Newcastle United striker Papiss Cisse (PA Photos)
Newcastle striker Papiss Cisse earned plenty of praise from both inside and out of football when he refused to compromise his religious principles by wearing a shirt promoting money lenders Wonga.
The Magpies were understandably dismayed when their striker tried to undermine the shirt sponsorship deal with the pay day loans company, who charge interest rates equivalent to 5,853 per cent APR in what many see as a legalised form of loan sharking.
Cisse objected to the sponsorship on religious and ethical grounds. He has offered to wear a charity-branded shirt instead, but no agreement has yet been reached, which saw him miss the club's pre-season tour.
The Senegalese striker has apparently given up his moral high ground in spectacular fashion, however: a man who is claimed to be Cisse has been pictured on Twitter playing Blackjack at a casino.
The Daily Mirror reports that the photo was taken by Newcastle fan Andrew McNally at the Aspers casino in Newcastle, with McNally claiming that the star was happy to chat away about upcoming fixtures while staking £10 and £20 at a time on hands of Blackjack.
Image - Andrew McNally, Twitter
"A number of fans have said that they have seen him in there. You have to say it does undermine his stance on Wonga," McNally told the paper, and Newcastle fans have been up in arms on Twitter about the player's hypocrisy.
At the same time, Cisse is under fire from the exact opposite direction: Abu Tayeb, founder of the Islamic Diversity Centre, accused Cisse of hypocrisy by claiming that he should have made the exact same protest when asked to wear the shirt bearing the Virgin Money logo last season.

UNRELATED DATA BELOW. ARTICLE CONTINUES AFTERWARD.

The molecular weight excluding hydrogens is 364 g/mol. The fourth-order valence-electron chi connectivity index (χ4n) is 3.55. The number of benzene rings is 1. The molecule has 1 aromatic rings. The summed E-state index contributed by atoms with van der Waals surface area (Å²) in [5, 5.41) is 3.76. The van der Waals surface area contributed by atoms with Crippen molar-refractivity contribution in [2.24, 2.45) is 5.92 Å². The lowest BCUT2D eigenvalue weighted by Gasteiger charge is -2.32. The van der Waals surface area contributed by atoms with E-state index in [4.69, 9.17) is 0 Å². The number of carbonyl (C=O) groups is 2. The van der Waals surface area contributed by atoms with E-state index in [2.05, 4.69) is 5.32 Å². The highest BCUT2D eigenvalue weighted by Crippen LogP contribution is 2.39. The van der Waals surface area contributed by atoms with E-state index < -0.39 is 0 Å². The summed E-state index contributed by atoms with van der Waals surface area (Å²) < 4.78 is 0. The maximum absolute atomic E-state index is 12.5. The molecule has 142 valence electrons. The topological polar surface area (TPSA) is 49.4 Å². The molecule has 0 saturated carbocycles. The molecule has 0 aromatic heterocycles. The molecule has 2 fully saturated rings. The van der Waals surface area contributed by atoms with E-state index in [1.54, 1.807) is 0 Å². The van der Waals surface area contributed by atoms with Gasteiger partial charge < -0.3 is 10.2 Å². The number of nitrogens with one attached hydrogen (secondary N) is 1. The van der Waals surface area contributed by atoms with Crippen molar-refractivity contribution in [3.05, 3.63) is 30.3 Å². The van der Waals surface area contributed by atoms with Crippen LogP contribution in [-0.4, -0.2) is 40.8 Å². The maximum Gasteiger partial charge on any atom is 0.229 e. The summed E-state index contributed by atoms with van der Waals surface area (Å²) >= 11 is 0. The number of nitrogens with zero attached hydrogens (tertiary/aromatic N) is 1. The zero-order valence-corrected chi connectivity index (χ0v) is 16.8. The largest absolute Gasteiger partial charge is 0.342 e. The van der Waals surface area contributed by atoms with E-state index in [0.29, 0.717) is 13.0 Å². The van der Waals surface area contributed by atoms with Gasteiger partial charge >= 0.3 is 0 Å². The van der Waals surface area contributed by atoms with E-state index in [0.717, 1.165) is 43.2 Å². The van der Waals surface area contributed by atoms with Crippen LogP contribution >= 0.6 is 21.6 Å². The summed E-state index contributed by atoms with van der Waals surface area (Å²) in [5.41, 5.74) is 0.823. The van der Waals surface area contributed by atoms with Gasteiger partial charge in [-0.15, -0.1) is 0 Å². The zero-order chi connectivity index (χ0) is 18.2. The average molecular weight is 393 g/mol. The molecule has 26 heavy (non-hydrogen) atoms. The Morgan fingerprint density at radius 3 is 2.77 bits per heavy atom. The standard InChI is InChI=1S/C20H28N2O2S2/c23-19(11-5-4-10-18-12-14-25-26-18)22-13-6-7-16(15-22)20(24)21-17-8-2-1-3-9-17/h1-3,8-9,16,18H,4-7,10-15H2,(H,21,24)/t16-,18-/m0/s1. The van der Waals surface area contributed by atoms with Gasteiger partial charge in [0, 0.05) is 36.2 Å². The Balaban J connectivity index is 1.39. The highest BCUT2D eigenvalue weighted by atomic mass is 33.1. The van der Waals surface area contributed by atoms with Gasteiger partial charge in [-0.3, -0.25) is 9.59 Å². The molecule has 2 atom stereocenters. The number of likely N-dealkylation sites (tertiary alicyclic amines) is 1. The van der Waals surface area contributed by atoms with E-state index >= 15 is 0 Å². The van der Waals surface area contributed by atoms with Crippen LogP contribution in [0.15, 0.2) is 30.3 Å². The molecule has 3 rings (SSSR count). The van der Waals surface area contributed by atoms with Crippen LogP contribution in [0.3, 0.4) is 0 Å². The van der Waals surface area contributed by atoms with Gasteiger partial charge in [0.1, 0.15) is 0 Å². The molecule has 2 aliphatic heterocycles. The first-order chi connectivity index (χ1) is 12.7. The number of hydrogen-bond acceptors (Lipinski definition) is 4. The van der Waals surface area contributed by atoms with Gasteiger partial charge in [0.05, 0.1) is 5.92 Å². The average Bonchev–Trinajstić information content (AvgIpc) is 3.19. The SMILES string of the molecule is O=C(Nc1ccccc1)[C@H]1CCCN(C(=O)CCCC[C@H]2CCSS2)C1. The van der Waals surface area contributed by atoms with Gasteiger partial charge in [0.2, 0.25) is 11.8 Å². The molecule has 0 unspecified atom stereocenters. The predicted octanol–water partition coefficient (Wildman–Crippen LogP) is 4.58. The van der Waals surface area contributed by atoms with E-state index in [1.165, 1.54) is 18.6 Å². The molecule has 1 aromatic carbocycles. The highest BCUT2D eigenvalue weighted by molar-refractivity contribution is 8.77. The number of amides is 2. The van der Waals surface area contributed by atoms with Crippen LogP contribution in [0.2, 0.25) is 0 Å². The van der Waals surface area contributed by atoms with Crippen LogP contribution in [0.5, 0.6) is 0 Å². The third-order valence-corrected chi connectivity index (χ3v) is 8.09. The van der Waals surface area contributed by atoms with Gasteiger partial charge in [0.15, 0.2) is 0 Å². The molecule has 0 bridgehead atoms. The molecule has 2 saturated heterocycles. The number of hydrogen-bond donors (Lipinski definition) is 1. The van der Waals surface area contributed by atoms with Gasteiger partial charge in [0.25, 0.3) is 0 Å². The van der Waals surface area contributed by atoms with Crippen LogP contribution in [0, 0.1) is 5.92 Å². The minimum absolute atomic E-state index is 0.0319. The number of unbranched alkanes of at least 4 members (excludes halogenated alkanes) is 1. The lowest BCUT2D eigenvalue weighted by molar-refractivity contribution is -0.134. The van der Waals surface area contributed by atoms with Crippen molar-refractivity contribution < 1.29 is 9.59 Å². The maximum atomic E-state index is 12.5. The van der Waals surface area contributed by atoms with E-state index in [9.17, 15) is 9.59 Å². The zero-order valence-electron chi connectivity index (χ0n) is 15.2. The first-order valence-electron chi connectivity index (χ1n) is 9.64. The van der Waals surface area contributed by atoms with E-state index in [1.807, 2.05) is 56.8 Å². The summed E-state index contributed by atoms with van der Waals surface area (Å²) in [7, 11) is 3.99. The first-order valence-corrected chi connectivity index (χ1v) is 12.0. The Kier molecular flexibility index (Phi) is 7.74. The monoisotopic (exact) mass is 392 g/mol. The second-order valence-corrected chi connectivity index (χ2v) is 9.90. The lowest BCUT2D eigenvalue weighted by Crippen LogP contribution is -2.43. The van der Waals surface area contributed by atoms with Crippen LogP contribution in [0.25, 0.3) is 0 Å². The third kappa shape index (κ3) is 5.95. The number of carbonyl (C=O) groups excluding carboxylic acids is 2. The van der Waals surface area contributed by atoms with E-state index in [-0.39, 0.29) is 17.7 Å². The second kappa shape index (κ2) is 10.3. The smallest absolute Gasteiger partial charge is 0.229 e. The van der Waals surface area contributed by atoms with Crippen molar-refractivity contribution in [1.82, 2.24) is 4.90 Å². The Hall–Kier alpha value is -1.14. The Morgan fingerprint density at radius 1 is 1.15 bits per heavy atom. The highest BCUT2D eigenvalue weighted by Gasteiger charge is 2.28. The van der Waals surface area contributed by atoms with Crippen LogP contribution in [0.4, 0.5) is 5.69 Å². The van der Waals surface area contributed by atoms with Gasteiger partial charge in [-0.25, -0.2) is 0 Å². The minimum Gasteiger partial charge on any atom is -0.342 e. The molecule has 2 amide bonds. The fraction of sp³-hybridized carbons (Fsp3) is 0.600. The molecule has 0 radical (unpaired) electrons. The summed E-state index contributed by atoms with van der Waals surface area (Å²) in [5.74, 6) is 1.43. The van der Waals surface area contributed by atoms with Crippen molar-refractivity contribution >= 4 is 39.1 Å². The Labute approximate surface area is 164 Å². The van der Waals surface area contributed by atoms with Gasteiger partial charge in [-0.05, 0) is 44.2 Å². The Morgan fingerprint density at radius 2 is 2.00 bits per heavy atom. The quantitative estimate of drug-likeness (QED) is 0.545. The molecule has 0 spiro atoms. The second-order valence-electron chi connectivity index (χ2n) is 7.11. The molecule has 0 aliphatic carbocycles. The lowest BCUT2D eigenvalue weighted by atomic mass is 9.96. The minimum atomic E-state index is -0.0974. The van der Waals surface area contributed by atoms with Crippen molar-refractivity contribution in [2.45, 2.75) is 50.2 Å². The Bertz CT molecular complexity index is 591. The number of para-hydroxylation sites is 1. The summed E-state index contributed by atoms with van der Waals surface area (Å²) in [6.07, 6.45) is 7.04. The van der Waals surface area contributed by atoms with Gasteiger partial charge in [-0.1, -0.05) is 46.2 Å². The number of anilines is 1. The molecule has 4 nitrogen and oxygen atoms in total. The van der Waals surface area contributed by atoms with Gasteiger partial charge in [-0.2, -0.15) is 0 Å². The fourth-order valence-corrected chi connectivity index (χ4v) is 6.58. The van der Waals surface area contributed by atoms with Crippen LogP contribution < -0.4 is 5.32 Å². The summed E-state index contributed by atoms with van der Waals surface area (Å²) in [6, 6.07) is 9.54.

"Islam considers interest in all its forms impermissible. Whether it’s Virgin Money, Northern Rock, Barclays Bank, Lloyds TSB, Wonga – whoever it might be, interest is completely prohibited," he told Sky Tyne & Wear.
"Even though I support Papiss Cisse over this decision not to promote Wonga the issue for me is the inconsistency."
Tayeb added that he had plenty of sympathy for Cisse, since refusing to honour a contract is also a sin in Islam.
But he believes that, on balance, Cisse should still stick to his guns on the issue of Wonga's sponsorship.
"In Islam contracts are so important and in fact it is a major sin to break a contract. To give or take interest is completely impermissible and to promote it comes under that category as well because it is seen as exploitative," he explained.
"Only he knows what is the right thing to do but what I would say is not wearing the sponsorship logo is the right thing to do because maintaining a contract only affects him, by breaking the contract and not wearing the logo, it effectively affects thousands of people."
Cisse has yet to comment on the latest twists in the ongoing saga, which have seen the player forced to train on his own and other clubs - including big-spending Russian side Anzhi Makhachkala - apparently keen to make an offer.
As far as World of Sport is concerned, this seems a pretty clear issue: like many religious people of every creed around the world, Cisse adheres to many of the tenets of his faith while skirting over some of the others. There are Christians who co-habit before marriage, Muslims who enjoy the odd beer, Jews who love a bacon sandwich and Hindus who love a burger.
There's no doubt that the revelation about Cisse appears to undermine his refusal to wear the shirt on religious grounds. That said, he has always maintained that it is as much a moral issue as it is a religious one, and on that basis his point is as valid as it ever was.
We're still talking about the club selling its shirt front to a company which makes its money via business practices that stand accused of targeting the most vulnerable people in society for profit. Cisse may well find that his shirt boycott resonates with some fans.